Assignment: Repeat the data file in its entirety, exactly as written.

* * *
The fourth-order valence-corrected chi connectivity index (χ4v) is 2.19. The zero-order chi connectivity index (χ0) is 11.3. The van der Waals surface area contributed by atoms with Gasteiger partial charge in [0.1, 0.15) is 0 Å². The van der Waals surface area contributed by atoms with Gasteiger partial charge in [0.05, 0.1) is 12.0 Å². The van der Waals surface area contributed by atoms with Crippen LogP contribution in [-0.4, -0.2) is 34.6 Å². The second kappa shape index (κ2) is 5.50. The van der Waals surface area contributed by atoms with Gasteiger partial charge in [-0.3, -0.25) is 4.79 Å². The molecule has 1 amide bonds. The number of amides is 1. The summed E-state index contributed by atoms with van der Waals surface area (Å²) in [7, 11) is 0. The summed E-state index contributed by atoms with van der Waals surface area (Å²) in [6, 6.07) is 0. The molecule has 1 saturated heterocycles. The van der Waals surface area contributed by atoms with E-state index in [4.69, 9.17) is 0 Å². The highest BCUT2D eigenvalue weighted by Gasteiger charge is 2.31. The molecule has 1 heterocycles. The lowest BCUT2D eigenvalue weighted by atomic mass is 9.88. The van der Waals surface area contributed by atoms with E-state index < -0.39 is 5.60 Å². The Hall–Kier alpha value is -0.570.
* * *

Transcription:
The fourth-order valence-corrected chi connectivity index (χ4v) is 2.19. The zero-order chi connectivity index (χ0) is 11.3. The van der Waals surface area contributed by atoms with Gasteiger partial charge in [0.1, 0.15) is 0 Å². The van der Waals surface area contributed by atoms with Gasteiger partial charge in [0.05, 0.1) is 12.0 Å². The van der Waals surface area contributed by atoms with Crippen LogP contribution in [-0.4, -0.2) is 34.6 Å². The second kappa shape index (κ2) is 5.50. The van der Waals surface area contributed by atoms with Gasteiger partial charge in [-0.3, -0.25) is 4.79 Å². The molecule has 1 amide bonds. The number of amides is 1. The summed E-state index contributed by atoms with van der Waals surface area (Å²) in [7, 11) is 0. The summed E-state index contributed by atoms with van der Waals surface area (Å²) in [6, 6.07) is 0. The molecule has 1 saturated heterocycles. The van der Waals surface area contributed by atoms with E-state index in [4.69, 9.17) is 0 Å². The highest BCUT2D eigenvalue weighted by Gasteiger charge is 2.31. The molecule has 1 heterocycles. The lowest BCUT2D eigenvalue weighted by atomic mass is 9.88. The van der Waals surface area contributed by atoms with E-state index < -0.39 is 5.60 Å². The Hall–Kier alpha value is -0.570.